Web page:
GUEST CURATOR: Lindsay Hajjar
What was advertised in a colonial American newspaper 250 years ago this week?
“A Beautiful Saddle MARE”
Owning nice things was a luxury that not every colonist had the opportunity to experience because of their financial situation. This advertisement targeted someone who could afford the extravagance of having a horse that was intended to be an accessory and a marker of status. When the seller described the mare he said,“She Both Trots and Paces well and easy.” This showed that the mare was in good condition, was even tempered, and could be ridden for leisure and pleasure. The mare was probably not meant to be a working house. This seems clear because the seller did not provide her age and weight, whether she had had any colts, or whether she was healthy and fit to work and breed. He described her as “A Beautiful Saddle MARE,” one ready to be shown off.
Conspicuous consumption of this sort suggests a growing sense of individuality among the colonists. As time went on and as their farms and businesses flourished and grew many had the financial stability to purchase goods that they would not have been able to afford had they stayed in Europe. The colonists’ sense of self was starting to shine through more and more as their wealth grew. Many colonists were able to make purchases that reflected their desires rather than just obtaining necessities.
ADDITIONAL COMMENTARY: Carl Robert Keyes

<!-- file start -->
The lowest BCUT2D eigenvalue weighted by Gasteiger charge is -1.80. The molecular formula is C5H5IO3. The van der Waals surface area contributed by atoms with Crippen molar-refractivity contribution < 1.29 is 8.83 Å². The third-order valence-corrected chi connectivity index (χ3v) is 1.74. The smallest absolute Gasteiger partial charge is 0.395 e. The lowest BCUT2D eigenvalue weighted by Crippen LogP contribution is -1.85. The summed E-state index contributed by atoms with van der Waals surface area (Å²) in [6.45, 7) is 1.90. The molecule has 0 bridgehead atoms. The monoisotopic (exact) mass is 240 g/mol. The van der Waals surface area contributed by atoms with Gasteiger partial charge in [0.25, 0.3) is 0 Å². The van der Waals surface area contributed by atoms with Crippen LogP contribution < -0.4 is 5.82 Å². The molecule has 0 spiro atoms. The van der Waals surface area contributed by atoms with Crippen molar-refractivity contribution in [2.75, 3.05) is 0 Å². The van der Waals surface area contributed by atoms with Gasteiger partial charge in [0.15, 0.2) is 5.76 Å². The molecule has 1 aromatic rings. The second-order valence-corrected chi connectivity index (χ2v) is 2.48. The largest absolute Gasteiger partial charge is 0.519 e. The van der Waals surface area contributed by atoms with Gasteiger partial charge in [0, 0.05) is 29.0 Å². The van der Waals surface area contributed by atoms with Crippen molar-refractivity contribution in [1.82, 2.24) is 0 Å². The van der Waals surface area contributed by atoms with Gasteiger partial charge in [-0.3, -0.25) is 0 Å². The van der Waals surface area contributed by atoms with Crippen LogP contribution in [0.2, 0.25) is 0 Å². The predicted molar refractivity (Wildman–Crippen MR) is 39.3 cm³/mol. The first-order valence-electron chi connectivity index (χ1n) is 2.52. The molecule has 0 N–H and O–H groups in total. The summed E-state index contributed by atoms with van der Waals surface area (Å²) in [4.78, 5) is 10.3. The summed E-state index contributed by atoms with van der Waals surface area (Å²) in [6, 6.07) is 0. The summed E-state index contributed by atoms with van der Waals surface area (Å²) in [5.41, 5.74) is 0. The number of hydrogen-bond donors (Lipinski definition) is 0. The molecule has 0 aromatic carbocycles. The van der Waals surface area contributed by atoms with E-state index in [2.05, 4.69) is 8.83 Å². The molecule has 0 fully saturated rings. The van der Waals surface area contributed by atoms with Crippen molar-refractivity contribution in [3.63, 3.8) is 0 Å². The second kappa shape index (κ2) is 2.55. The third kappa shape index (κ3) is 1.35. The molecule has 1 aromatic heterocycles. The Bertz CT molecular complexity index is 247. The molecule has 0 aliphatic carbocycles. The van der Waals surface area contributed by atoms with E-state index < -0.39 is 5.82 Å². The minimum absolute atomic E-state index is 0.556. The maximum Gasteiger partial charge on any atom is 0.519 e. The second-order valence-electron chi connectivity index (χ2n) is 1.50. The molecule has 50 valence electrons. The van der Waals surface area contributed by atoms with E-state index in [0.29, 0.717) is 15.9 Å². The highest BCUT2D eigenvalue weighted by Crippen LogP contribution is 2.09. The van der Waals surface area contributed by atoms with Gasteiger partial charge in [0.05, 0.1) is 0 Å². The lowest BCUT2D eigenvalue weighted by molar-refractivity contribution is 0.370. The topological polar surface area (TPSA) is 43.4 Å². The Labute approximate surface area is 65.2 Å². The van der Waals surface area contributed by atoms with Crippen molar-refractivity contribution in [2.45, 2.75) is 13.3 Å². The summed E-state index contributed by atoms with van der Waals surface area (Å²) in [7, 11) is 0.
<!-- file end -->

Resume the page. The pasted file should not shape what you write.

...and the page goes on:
Newspapers advertisements provide revealing glimpses of how the colonial marketplace operated, but sometimes they fall frustratingly short of revealing all the details that would allow us to make sense of the transactions they promoted. Lindsay has selected an advertisement that tells only a portion of a longer story.
An unknown seller sought a buyer for “A Beautiful Saddle MARE,” noting that she was “fit for any Gentleman.” In this case, referring to the purchaser as a “Gentleman” most likely was not a courtesy but rather an indication that the owner of such a horse would be an individual of some stature in the community, somebody with the resources to maintain the mare as a status symbol.
The same was presumably true of the current owner of the “Beautiful Saddle MARE,” yet the advertisement does not reveal the seller’s identity. Instead, it merely stated “Enquire of the Printers.” Who was the seller? Why was the horse offered for sale? Why did the seller conceal his identity?
A dozen different stories and scenarios spring to mind, each of them pure conjecture because the advertisement offers so few clues. In that regard, this advertisement seems ideal for working on a project with students. It demonstrates the historians must work within the limits of the documents available to us. We can work imaginatively but responsibly with our sources. We can make inferences from the language and context, as Lindsay has done in positing that this was not a workhorse intended for labor on a farm. Doing so allowed her to imagine what else could be learned from this advertisement, even if it was not stated explicitly. In the process, she reconstructed the social meanings of colonists’ possessions, extrapolating from the advertisement.
In that regard, Lindsay demonstrates that this advertisement tells us more about colonial society than might have initially seemed apparent. However, some aspects of the advertisement remain out of reach. I was drawn to this advertisement because it indicated that since “Cash is scarce, West India Goods will be taken for her.” What did the seller intend to do with a quantity of “West India Goods” exchanged for “A Beautiful Saddle MARE” that was “fit for any Gentleman?” Would those goods have been put to personal use or would they have been traded or sold to other consumers? That is a story of the colonial marketplace that will remain untold.